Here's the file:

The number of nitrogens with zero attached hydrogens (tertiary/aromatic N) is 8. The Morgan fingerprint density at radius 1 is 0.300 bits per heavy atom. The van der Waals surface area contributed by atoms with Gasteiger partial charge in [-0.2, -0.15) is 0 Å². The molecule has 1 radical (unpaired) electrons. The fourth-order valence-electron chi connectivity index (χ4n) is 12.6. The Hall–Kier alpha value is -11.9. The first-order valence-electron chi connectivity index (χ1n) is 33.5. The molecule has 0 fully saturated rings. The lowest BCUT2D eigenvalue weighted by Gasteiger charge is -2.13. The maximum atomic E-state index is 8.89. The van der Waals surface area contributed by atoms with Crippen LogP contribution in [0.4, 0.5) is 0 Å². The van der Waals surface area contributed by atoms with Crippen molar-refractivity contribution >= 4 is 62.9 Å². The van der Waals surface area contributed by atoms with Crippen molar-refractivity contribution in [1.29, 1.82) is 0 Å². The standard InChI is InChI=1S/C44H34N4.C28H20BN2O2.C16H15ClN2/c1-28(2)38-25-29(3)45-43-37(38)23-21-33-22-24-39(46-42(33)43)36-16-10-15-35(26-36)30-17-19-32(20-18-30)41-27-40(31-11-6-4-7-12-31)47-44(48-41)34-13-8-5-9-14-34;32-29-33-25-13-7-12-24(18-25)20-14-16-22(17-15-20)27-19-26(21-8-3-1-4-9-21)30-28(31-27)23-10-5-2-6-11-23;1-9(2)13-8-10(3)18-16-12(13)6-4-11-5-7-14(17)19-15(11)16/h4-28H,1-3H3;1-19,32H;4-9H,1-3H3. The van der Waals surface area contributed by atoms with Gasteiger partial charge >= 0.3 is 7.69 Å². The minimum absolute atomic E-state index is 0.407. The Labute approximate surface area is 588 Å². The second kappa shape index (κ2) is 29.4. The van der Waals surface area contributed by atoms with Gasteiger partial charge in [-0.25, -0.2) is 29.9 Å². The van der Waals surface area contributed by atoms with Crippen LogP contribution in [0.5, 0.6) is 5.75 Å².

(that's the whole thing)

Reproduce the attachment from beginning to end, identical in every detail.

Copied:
The number of nitrogens with zero attached hydrogens (tertiary/aromatic N) is 8. The Morgan fingerprint density at radius 1 is 0.300 bits per heavy atom. The van der Waals surface area contributed by atoms with Gasteiger partial charge in [-0.2, -0.15) is 0 Å². The molecule has 1 radical (unpaired) electrons. The fourth-order valence-electron chi connectivity index (χ4n) is 12.6. The Hall–Kier alpha value is -11.9. The first-order valence-electron chi connectivity index (χ1n) is 33.5. The molecule has 0 fully saturated rings. The lowest BCUT2D eigenvalue weighted by Gasteiger charge is -2.13. The maximum atomic E-state index is 8.89. The van der Waals surface area contributed by atoms with Crippen LogP contribution in [0.4, 0.5) is 0 Å². The van der Waals surface area contributed by atoms with Crippen molar-refractivity contribution >= 4 is 62.9 Å². The van der Waals surface area contributed by atoms with Crippen molar-refractivity contribution in [1.29, 1.82) is 0 Å². The standard InChI is InChI=1S/C44H34N4.C28H20BN2O2.C16H15ClN2/c1-28(2)38-25-29(3)45-43-37(38)23-21-33-22-24-39(46-42(33)43)36-16-10-15-35(26-36)30-17-19-32(20-18-30)41-27-40(31-11-6-4-7-12-31)47-44(48-41)34-13-8-5-9-14-34;32-29-33-25-13-7-12-24(18-25)20-14-16-22(17-15-20)27-19-26(21-8-3-1-4-9-21)30-28(31-27)23-10-5-2-6-11-23;1-9(2)13-8-10(3)18-16-12(13)6-4-11-5-7-14(17)19-15(11)16/h4-28H,1-3H3;1-19,32H;4-9H,1-3H3. The van der Waals surface area contributed by atoms with Gasteiger partial charge >= 0.3 is 7.69 Å². The minimum absolute atomic E-state index is 0.407. The Labute approximate surface area is 588 Å². The second kappa shape index (κ2) is 29.4. The van der Waals surface area contributed by atoms with Gasteiger partial charge in [-0.25, -0.2) is 29.9 Å². The van der Waals surface area contributed by atoms with Crippen LogP contribution in [0.5, 0.6) is 5.75 Å².